When all the tribes would be present - I was assured, however, that there was no present intention on the part of the Waikato King party to join Wm.King - and that should any step of the kind be resolved on at the great meeting, Takerei and Rewi would themselves come to Auckland to announce their intentions to the Governor himself - It was also stated generally that the principles adopted by this party were those of peace 'Whakaporo, Aroha and the Ture' and that nothing inconsistent with these would meet with their support - though in their opinion the course adopted by the Governor was in opposition to those principles by which the Govt. professed to be guided. I stated fully the Governor's views and insisted upon the distinction between the Waitara question, which I intimated admitted of settlement, and the Ngatiruanui murders, the perpetrators of which, I gave them to understand, must be given up before peace could be made - I believe I have stated clearly the Governor's mind and the facts of the case, hiding nothing, and requiring them to be equally frank; and so I leave them - I do not apprehend that they will decide on expousing Wm. King's quarrel though they are willing to keep up the feeling of doubt which they believe is entertained by the Govt. - and which it is not their policy to remove, especially would they be unwilling to express any decided condemnation

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English (ATL)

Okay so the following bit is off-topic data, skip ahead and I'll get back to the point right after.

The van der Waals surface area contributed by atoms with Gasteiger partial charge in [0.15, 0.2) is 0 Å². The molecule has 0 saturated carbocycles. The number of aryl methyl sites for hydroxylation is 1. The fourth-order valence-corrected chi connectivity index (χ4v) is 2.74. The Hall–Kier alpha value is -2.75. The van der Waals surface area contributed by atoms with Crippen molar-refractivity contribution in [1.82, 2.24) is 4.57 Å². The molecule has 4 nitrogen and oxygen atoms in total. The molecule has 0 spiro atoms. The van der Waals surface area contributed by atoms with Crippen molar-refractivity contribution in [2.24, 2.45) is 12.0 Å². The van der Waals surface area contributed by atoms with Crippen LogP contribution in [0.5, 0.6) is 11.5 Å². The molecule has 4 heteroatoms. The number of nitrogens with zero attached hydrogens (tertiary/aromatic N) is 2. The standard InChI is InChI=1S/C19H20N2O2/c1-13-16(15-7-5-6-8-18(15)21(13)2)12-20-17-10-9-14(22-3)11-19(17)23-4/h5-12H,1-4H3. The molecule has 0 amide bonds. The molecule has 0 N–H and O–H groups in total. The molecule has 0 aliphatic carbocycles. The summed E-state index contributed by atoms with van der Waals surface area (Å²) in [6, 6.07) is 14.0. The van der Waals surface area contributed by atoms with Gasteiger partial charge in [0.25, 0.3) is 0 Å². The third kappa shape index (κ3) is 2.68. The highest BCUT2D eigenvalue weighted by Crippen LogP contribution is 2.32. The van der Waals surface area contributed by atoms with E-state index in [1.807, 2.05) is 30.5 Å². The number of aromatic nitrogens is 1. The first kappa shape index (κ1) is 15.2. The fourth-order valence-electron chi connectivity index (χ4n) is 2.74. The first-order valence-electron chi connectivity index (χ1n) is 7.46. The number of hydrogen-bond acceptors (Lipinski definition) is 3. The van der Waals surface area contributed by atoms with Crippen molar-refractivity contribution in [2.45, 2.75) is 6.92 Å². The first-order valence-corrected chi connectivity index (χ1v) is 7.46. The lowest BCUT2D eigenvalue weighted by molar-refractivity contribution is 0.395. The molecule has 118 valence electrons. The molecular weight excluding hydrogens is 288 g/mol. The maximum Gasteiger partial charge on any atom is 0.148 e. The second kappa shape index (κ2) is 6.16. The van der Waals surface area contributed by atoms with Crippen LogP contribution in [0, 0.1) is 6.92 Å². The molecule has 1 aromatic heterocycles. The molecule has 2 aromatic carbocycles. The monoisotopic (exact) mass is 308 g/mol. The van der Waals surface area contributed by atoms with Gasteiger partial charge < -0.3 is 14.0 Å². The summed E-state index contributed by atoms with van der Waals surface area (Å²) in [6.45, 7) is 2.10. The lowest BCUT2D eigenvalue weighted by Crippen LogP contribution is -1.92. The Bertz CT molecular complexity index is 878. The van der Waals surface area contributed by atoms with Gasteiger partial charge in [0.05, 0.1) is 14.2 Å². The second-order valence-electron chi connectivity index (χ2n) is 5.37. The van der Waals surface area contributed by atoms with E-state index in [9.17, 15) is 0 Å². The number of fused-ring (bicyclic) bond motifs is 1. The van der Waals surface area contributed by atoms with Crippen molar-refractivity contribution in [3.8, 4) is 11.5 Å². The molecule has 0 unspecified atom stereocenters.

of the Ngatiruanuis at the present time when they are tendering their allegiance to Potatau in so flattering a manner - There are natives here from Kawhia and Whanganui, among the latter Wi Pakau - Hori Kingi also from Rangiaohia, and Hoani Papita, also Te Paerata from Tutaka moana, Taupo - all apparently zealous Kingites - 150 of the Ngatiruanuis Taranakis Kawhia natives and others, formed a procession on their arrival at Ngaruawahia and walked three deep to the flag where they knelt for some time, presented addresses to the king - saluted him, prayed and then retired walking backwards - The speeches on both sides were good - allusions to the Ngatiruanui loss were made but it was rather in a tone of deprecation of their conduct, that they had sought a crooked path, that they had acted without regard to the wishes of those who formed the deputation to Waikato - that they had shown themselves children etc. - There will no doubt be more talk to morrow but Takerei tells me that there will be nothing new - and that should there be any proposal made to the Waikato no final answer can be given - As the object of my visit is accomplished and I see no good in going to listen to 'Maori king' talk, I shall leave for home in the